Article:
Smithsonian.com: A seven-part series on Drylands Design
Journalist Sarah Rich features ALI as she explores water scarcity and design of the built environment in Design Decoded @ Smithsonian.com. Her seven-part series, Design for a Water Scarce Future, ranged from California agriculture to urban stormwater, from remote imaging of diminished groundwater supply to the fountains of Rome.
Part 1: Design for a Water-Scarce Future, is a story about a group of designers in Los Angeles in the year 2012, who are developing design strategies for the year 2020, or 2050, or beyond.
Part 2: Hydrologic Commonwealths: Redrawing State Lines, examines the implications of our political geography as “a federalized landscape rather than a localized one; concentrations of power rather than distribution of opportunity.”
Part 3: Futureproofing California Farmland, asks design practitioners to propose applied strategies for reformatting farmland and adjusting current agricultural systems.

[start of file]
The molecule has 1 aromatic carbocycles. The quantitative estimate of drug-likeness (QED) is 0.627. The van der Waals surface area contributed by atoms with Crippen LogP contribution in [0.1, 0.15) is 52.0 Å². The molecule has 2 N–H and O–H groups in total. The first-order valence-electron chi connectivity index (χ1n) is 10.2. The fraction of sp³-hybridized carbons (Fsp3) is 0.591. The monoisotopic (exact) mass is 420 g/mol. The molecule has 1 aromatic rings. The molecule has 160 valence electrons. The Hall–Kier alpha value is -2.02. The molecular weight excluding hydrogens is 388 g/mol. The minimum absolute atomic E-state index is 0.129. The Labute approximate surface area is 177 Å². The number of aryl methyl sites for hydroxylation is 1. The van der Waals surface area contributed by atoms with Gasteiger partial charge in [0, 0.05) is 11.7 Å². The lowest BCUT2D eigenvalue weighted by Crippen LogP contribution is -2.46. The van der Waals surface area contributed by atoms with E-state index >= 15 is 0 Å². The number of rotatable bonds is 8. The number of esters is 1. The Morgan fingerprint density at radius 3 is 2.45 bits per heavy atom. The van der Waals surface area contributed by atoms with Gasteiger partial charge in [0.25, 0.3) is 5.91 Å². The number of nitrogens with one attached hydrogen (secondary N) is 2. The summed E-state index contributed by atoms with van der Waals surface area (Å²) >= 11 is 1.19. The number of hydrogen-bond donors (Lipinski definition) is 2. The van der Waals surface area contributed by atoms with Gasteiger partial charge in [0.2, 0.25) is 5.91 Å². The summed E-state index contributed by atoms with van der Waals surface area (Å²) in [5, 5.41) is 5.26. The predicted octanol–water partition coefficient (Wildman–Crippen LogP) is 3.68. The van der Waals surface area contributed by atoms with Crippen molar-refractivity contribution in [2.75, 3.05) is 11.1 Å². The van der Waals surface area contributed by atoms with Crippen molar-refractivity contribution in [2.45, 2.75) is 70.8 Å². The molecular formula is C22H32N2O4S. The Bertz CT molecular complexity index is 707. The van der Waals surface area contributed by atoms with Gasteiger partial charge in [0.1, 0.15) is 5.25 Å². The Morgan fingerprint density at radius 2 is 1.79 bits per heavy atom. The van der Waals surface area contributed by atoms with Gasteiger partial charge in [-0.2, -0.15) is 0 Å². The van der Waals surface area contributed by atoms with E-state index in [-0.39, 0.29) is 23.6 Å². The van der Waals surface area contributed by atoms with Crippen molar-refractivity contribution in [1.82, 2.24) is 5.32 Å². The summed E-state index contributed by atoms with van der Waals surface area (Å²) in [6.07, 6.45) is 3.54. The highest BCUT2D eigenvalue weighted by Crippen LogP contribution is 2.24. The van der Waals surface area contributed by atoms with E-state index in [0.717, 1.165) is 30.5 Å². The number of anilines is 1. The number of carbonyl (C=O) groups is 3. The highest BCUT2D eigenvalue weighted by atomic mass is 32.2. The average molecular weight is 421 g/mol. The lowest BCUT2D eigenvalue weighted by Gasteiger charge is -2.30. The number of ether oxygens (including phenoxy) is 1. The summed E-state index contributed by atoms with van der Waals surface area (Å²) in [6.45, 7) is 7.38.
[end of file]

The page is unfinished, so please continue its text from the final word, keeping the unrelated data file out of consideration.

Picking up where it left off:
Part 4: Groundwater, Gravity and Graphic Design examines how information design and data visualization form a bridge to transform academic research into an accessible visual language.
Part 5: Making Water Use Visible uses the context of ancient Rome to explore how the performative nature of water infrastructure was made visual.
Part 6: Rebuilding Rainwater Collection in India, examines lessons of deindustrializing water systems in the developed world to how you bring potable water, sanitation and hygeine, and careful water management to the developing world.
Part 7: Designing Democracy Around a Ditch, highlights acequias (a traditional gravity-fed irrigation system) as a robust example of design resilience in the face of climate change.